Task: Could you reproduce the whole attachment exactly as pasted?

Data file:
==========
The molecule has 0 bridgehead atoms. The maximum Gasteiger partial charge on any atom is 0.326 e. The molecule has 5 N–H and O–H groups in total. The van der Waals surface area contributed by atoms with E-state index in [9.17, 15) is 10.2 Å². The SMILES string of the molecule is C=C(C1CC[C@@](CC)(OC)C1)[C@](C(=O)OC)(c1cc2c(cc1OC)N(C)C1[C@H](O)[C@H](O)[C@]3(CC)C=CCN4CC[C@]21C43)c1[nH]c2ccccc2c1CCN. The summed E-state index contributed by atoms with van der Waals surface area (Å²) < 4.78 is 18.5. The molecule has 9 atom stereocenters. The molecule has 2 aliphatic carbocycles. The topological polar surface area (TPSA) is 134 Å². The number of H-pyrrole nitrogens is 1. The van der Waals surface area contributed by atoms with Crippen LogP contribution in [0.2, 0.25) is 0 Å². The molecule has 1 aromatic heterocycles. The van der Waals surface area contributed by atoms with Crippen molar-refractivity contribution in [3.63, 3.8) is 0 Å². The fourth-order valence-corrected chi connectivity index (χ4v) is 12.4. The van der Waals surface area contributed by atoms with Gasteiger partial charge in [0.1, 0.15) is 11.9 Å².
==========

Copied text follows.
The molecule has 0 bridgehead atoms. The maximum Gasteiger partial charge on any atom is 0.326 e. The molecule has 5 N–H and O–H groups in total. The van der Waals surface area contributed by atoms with E-state index in [9.17, 15) is 10.2 Å². The SMILES string of the molecule is C=C(C1CC[C@@](CC)(OC)C1)[C@](C(=O)OC)(c1cc2c(cc1OC)N(C)C1[C@H](O)[C@H](O)[C@]3(CC)C=CCN4CC[C@]21C43)c1[nH]c2ccccc2c1CCN. The summed E-state index contributed by atoms with van der Waals surface area (Å²) < 4.78 is 18.5. The molecule has 9 atom stereocenters. The molecule has 2 aliphatic carbocycles. The topological polar surface area (TPSA) is 134 Å². The number of H-pyrrole nitrogens is 1. The van der Waals surface area contributed by atoms with Crippen LogP contribution in [0.2, 0.25) is 0 Å². The molecule has 1 aromatic heterocycles. The van der Waals surface area contributed by atoms with Crippen molar-refractivity contribution in [3.63, 3.8) is 0 Å². The fourth-order valence-corrected chi connectivity index (χ4v) is 12.4. The van der Waals surface area contributed by atoms with Gasteiger partial charge in [0.1, 0.15) is 11.9 Å².